LONDON – British police apologized Thursday for a counterterrorism project that installed surveillance cameras in predominantly Muslim neighborhoods, saying that although the cameras had never been switched on, the program had damaged trust and caused anger in the community.
The surveillance program, which saw more than 200 CCTV cameras and number plate recognition devices put up in parts of Birmingham, central England, was conceived in 2007 after a series of terrorist plots were uncovered in the city.
Residents complained that they were not consulted about the program, and civil liberties groups protested that the measures were heavy-handed.
Protests from human rights groups led police to decide not to begin using the cameras after an installation program was completed. Some have been covered with plastic bags to reassure locals that footage or license plate details are not being captured.
In 2006, police and intelligence agencies uncovered a plot in Birmingham to kidnap and behead a British soldier. The ringleader, Parviz Khan, was later sentenced to life in prison.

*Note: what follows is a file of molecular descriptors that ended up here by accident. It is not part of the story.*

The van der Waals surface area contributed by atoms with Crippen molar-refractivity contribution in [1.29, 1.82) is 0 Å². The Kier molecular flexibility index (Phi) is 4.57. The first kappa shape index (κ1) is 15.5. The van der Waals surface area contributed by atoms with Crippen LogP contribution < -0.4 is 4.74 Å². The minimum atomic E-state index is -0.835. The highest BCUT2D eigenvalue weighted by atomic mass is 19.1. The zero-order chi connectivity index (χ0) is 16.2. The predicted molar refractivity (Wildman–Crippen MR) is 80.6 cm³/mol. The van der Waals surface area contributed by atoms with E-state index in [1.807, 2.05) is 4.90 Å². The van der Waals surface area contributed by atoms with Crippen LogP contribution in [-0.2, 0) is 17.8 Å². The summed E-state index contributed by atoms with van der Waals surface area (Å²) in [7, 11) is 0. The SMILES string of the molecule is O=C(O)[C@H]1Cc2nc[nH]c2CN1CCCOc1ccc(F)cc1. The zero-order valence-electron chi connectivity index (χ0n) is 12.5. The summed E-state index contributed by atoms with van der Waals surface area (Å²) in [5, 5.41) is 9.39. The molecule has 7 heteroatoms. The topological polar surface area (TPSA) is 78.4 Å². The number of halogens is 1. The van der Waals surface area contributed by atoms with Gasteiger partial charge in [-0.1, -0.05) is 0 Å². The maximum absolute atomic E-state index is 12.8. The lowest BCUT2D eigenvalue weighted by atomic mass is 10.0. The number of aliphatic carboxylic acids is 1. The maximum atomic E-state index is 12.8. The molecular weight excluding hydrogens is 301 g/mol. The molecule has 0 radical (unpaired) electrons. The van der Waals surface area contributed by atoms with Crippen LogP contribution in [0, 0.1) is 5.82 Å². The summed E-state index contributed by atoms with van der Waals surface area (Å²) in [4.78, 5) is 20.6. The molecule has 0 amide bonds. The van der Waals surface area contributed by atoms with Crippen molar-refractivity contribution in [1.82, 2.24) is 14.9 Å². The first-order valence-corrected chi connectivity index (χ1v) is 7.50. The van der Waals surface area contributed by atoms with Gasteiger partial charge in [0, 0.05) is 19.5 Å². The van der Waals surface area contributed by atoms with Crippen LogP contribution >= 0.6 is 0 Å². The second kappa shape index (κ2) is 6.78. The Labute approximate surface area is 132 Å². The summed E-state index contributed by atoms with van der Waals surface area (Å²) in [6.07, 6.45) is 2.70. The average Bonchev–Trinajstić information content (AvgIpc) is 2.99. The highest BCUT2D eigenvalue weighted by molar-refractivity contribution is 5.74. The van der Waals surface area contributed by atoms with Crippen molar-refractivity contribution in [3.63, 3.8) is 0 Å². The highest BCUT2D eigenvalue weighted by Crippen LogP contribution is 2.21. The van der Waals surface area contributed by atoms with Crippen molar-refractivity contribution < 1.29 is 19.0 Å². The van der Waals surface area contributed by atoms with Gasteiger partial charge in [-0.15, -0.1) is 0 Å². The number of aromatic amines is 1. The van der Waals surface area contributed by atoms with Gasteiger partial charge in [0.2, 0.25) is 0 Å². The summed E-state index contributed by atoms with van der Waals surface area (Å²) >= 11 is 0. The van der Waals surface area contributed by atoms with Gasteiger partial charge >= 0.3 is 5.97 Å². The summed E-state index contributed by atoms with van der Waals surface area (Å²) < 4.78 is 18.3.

The city was also the site of the first arrest in the U.K. of an al-Qaida inspired terrorist — Moinul Abedin, who was detained in 2000 and later jailed, after security services uncovered a bomb factory at his home.
An independent review conducted by Thames Valley Police, in southern England, criticized police in central England for the camera program.
The review found "little evidence of thought being given to compliance with the legal or regulatory framework" before the cameras were put up.
The 218 cameras, including some hidden devices, were put up in two mostly Muslim residential neighborhoods in Birmingham that had been associated in the past with Islamic extremism.
West Midlands Police constable Chris Sims said authorities had made a mistake in not considering the impact of the cameras in intruding into people's privacy.
"I am sorry that we got such an important issue so wrong and deeply sorry that it has had such a negative impact on our communities," he told reporters.